Bill O’Reilly Accuser Perquita Burgess Shares Her Story On “The View”
Yesterday, I just couldn’t muster the strength to write about the myriad of sexual abuse claims lodged against Bill O’Reilly. Even after I learned that Fox had terminated their contract with him, I just couldn’t. After all, there was a large part of me that resented the fact that it wasn’t O’Reilly’s history of racist comments that took him down. It was the fact that the image of the pure White woman had been compromised, the fact that advertisers had pulled their money away from the network that influenced their decision to cut ties with Bill O’Reilly.
But today, we heard a different viewpoint. Earlier today, Perquita Burgess, one of the Black women Bill O’Reilly sexually harassed while at Fox sat down on “The View” and told her story.
She said the harassment with O’Reilly began when he would walk past her desk and make grunting noises. She said she initially thought it was a muscle spasm but she said, “As time went on, I noticed…if no one was around he would make that noise. He wasn’t speaking to me. It wasn’t like he was saying hi. I just took it as—it was embarrassing. So I just got to a point where I just did not look at him.”
Three weeks later, Burgess said the harassment increased.
“We were on the elevator alone, coming up to our floor. And he let me off first as gentlemen usually do with a woman and as I was getting off the elevator he said, ‘Looking good there girl.’ And the hairs rose on the back of my neck because I knew the grunting and groaning was going on. He didn’t speak and then he waits until I get off the elevator and as I’m walking in front of him, makes these remarks.”
Burgess said, “It was like street harassment in the office.”
The harassment continued, Burgess said when O’Reilly who had no reason to be near her desk would often walk past when she said he was looking at her cleavage.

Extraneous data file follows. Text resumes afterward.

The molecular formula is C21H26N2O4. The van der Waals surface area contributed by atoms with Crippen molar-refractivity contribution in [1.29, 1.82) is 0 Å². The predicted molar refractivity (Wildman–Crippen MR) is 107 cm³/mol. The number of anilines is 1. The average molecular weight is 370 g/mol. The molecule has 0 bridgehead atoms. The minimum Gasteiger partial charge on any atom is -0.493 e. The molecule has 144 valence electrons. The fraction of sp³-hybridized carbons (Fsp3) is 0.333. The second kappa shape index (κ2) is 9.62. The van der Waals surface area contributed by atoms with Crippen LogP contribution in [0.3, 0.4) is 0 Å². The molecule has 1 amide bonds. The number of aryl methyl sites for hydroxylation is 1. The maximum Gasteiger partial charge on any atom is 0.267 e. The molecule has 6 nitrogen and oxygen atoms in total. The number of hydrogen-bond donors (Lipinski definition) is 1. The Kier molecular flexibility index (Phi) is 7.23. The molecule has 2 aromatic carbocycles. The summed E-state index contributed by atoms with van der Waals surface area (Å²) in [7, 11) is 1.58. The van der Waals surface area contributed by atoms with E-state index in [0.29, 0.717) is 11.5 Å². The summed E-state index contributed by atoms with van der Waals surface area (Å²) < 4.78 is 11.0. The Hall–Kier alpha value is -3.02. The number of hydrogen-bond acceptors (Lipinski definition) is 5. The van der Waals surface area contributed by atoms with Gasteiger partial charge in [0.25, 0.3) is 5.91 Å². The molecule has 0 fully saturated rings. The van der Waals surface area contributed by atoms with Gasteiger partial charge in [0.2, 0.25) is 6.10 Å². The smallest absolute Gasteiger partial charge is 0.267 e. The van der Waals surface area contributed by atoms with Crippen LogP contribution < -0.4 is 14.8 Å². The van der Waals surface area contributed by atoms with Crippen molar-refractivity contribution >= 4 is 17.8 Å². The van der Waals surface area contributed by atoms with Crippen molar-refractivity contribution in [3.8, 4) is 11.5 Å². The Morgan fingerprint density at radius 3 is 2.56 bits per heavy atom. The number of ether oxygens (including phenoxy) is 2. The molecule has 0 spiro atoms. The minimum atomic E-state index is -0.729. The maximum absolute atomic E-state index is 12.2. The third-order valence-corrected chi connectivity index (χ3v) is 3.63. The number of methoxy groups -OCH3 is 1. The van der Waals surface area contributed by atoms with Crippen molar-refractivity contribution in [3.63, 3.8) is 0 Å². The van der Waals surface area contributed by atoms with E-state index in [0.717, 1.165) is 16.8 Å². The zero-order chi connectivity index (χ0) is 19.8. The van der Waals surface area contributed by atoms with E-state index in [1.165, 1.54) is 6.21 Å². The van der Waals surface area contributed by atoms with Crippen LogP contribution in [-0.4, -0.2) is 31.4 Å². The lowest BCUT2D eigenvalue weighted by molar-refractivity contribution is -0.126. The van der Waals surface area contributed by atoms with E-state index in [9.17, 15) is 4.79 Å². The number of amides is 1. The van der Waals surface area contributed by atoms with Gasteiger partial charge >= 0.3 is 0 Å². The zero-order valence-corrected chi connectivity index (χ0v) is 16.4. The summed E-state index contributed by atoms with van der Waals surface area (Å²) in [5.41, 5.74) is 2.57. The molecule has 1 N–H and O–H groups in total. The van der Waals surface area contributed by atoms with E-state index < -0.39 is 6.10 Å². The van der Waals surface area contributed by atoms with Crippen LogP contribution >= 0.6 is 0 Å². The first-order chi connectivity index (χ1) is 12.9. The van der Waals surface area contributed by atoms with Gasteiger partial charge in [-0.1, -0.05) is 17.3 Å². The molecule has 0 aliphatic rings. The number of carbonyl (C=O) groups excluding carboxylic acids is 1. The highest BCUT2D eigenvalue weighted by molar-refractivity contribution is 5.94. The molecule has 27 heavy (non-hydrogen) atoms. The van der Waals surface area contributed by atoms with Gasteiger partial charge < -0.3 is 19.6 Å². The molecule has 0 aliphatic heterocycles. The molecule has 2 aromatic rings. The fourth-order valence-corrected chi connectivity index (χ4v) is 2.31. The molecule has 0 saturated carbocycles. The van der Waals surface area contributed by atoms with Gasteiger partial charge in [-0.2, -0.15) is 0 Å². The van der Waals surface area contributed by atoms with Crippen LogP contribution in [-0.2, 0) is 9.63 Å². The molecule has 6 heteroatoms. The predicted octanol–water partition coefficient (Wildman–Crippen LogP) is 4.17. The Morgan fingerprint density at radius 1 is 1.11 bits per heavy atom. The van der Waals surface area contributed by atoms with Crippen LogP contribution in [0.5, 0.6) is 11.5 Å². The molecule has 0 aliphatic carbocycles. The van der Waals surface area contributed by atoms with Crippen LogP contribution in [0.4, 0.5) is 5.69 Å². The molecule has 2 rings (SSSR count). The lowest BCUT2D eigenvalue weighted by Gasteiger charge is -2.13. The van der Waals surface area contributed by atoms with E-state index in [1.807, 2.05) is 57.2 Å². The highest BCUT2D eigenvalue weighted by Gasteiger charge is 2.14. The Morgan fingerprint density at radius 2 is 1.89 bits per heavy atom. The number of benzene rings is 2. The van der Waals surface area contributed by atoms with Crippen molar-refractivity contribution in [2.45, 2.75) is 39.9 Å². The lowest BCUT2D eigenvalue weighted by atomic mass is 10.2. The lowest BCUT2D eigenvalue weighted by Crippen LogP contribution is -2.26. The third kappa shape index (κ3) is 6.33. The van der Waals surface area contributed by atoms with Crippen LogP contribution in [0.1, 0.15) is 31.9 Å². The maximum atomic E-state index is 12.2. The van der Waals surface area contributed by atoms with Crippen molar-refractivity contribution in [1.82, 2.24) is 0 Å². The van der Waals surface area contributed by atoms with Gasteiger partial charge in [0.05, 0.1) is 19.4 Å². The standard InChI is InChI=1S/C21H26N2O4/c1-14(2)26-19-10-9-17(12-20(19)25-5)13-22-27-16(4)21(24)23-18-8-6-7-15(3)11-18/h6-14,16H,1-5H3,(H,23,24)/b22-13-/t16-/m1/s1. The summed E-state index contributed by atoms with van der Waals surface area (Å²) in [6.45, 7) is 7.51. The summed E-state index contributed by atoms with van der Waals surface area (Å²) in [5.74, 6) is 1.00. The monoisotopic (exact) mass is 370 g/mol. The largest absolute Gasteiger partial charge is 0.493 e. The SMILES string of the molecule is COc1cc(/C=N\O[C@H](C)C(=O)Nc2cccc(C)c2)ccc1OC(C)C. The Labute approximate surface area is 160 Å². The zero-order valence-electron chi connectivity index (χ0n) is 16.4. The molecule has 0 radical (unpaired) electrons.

The media knows Burgess because O’Reilly notoriously referred to her as “Hot Chocolate.” She explained the first time O’Reilly referred to her as such.
“One day, he walks past my desk. I remember it was like after lunch. I went downstairs in the plaza. And I’m just sitting there minding my business and he walks past and says, ‘Hey Hot Chocolate.’ But he didn’t look at me when he said it. I didn’t respond. I was mortified because not only was it sexual, I took that as a very plantational remark. You know? I been around enough racism, whatever. But such a blatant person with such a high profile making me feel uncomfortable but then not even acknowledging me.”
Burgess said she never reported the incident to HR because she was not a full time employee at the network. And she didn’t notify her temp agency for fear that it would jeopardize their relationship with Fox. She said what she did do was tell her friends and family and left a digital trail on social media documenting the incidents back to 2010.
She explained why she was willing to tell her story now.
“I was tired of reliving the trauma every time I saw a woman speak out. I did not want to. I was very afraid because I don’t want the skeptics…when people question it, it pisses you off.”
Burgess said that when she learned that Fox had finally gotten rid of O’Reilly she said “I felt triumphant. It’s very cathartic.”
You can watch a clip of her interview in the video above.